The Federal Central Criminal Register
In accordance with section 1 of the Act on the Central Criminal Register and on the Register of Youth Offences (Federal Central Criminal Register Act) (Gesetz über das Zentralregister und das Erziehungsregister - Bundeszentralregistergesetz – BZRG) of 18 March 1971 (Federal Law Gazette [BGBl.] I p. 243), the Federal Office of Justice operates the Federal Central Criminal Register, which as an organisational umbrella term for the Central Criminal Register and the Register of Youth Offences replaced in 1972 the 93 criminal registers of the public prosecution offices at the Regional Courts, which had been maintained until then by the Länder, as well as the Federal Crime Register.
The Register holds judgments of the criminal courts which have become final, as well as certain rulings of the guardianship courts and administrative authorities, and – after an assessment entailing a comparison of laws – foreign criminal convictions handed down against Germans or against foreigners living in Germany. Additionally, search notices can be deposited in the Register.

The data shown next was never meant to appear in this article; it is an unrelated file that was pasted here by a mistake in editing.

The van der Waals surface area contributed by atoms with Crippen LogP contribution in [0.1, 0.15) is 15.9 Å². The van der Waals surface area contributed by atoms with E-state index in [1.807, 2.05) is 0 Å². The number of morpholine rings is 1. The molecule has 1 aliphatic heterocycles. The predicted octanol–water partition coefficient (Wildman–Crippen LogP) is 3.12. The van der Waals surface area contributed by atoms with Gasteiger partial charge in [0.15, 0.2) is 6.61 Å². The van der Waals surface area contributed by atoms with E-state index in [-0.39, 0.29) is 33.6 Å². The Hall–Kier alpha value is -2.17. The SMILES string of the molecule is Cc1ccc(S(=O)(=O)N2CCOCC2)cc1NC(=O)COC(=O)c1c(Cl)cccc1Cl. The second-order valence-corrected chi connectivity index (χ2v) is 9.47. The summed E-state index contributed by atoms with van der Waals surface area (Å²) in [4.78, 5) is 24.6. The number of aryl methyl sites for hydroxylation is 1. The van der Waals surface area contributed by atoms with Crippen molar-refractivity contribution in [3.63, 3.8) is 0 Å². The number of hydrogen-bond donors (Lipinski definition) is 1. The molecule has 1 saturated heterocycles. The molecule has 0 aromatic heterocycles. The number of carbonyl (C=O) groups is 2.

The Register currently holds entries on roughly 6.3 million individuals with roughly 15.3 million rulings.
Entries on convictions are not permanently stored in the Central Criminal Register. Instead, in the interest of resocialisation the legislature has created a graduated system of deadlines on expiry of which convictions become first of all banned from inclusion in a certificate of conduct, and are finally removed from the Register altogether (cf. sections 34 and 46 of the Federal Central Criminal Register Act).